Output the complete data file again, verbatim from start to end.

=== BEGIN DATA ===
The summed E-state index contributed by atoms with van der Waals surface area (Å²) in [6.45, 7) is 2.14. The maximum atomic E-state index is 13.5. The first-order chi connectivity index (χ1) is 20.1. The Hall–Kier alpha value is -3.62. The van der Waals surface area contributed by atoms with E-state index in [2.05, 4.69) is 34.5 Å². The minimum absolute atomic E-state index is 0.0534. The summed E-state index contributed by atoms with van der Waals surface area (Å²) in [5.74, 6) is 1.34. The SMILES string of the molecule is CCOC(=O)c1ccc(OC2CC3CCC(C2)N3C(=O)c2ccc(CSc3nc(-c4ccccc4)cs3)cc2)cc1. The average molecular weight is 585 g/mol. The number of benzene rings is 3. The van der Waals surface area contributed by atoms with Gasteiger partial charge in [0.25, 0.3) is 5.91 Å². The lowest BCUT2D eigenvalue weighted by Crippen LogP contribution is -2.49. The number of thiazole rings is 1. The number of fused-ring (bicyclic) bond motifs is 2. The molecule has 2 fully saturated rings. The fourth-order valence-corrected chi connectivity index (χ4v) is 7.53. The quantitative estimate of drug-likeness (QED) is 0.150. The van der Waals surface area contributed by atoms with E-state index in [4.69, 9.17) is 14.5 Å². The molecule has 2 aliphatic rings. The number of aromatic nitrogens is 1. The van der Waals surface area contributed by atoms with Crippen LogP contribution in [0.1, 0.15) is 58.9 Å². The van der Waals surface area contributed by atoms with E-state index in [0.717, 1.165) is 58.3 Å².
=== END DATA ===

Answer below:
The summed E-state index contributed by atoms with van der Waals surface area (Å²) in [6.45, 7) is 2.14. The maximum atomic E-state index is 13.5. The first-order chi connectivity index (χ1) is 20.1. The Hall–Kier alpha value is -3.62. The van der Waals surface area contributed by atoms with E-state index in [2.05, 4.69) is 34.5 Å². The minimum absolute atomic E-state index is 0.0534. The summed E-state index contributed by atoms with van der Waals surface area (Å²) in [5.74, 6) is 1.34. The SMILES string of the molecule is CCOC(=O)c1ccc(OC2CC3CCC(C2)N3C(=O)c2ccc(CSc3nc(-c4ccccc4)cs3)cc2)cc1. The average molecular weight is 585 g/mol. The number of benzene rings is 3. The van der Waals surface area contributed by atoms with Gasteiger partial charge in [0.25, 0.3) is 5.91 Å². The lowest BCUT2D eigenvalue weighted by Crippen LogP contribution is -2.49. The number of thiazole rings is 1. The number of fused-ring (bicyclic) bond motifs is 2. The molecule has 2 fully saturated rings. The fourth-order valence-corrected chi connectivity index (χ4v) is 7.53. The quantitative estimate of drug-likeness (QED) is 0.150. The van der Waals surface area contributed by atoms with E-state index in [4.69, 9.17) is 14.5 Å². The molecule has 2 aliphatic rings. The number of aromatic nitrogens is 1. The van der Waals surface area contributed by atoms with Crippen LogP contribution in [0.1, 0.15) is 58.9 Å². The van der Waals surface area contributed by atoms with E-state index in [0.717, 1.165) is 58.3 Å².